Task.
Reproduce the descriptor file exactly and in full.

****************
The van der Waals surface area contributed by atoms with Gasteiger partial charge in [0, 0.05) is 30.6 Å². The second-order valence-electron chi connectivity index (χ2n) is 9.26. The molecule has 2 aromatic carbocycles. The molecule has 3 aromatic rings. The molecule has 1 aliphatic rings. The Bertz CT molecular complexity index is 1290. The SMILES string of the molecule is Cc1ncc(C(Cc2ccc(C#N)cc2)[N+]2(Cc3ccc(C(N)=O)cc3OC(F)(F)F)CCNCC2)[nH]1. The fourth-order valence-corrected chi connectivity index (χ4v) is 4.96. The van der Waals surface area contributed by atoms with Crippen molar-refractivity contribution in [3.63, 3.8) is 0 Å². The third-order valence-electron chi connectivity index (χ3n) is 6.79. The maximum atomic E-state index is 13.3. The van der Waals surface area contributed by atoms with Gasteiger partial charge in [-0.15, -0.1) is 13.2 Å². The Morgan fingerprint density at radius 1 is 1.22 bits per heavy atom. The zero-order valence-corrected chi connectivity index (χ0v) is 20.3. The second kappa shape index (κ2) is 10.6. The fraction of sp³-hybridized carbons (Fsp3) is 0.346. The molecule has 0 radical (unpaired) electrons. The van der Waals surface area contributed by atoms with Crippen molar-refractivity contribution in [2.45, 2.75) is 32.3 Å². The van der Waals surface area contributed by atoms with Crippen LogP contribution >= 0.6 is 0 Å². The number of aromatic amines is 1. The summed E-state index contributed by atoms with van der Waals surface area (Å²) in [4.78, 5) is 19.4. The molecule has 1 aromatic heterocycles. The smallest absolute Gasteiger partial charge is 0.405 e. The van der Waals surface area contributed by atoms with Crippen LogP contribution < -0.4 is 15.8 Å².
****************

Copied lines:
The van der Waals surface area contributed by atoms with Gasteiger partial charge in [0, 0.05) is 30.6 Å². The second-order valence-electron chi connectivity index (χ2n) is 9.26. The molecule has 2 aromatic carbocycles. The molecule has 3 aromatic rings. The molecule has 1 aliphatic rings. The Bertz CT molecular complexity index is 1290. The SMILES string of the molecule is Cc1ncc(C(Cc2ccc(C#N)cc2)[N+]2(Cc3ccc(C(N)=O)cc3OC(F)(F)F)CCNCC2)[nH]1. The fourth-order valence-corrected chi connectivity index (χ4v) is 4.96. The van der Waals surface area contributed by atoms with Crippen molar-refractivity contribution in [3.63, 3.8) is 0 Å². The third-order valence-electron chi connectivity index (χ3n) is 6.79. The maximum atomic E-state index is 13.3. The van der Waals surface area contributed by atoms with Gasteiger partial charge in [-0.15, -0.1) is 13.2 Å². The Morgan fingerprint density at radius 1 is 1.22 bits per heavy atom. The zero-order valence-corrected chi connectivity index (χ0v) is 20.3. The second kappa shape index (κ2) is 10.6. The fraction of sp³-hybridized carbons (Fsp3) is 0.346. The molecule has 0 radical (unpaired) electrons. The van der Waals surface area contributed by atoms with Crippen molar-refractivity contribution in [2.45, 2.75) is 32.3 Å². The van der Waals surface area contributed by atoms with Crippen LogP contribution >= 0.6 is 0 Å². The number of aromatic amines is 1. The summed E-state index contributed by atoms with van der Waals surface area (Å²) in [4.78, 5) is 19.4. The molecule has 1 aromatic heterocycles. The smallest absolute Gasteiger partial charge is 0.405 e. The van der Waals surface area contributed by atoms with Crippen LogP contribution < -0.4 is 15.8 Å².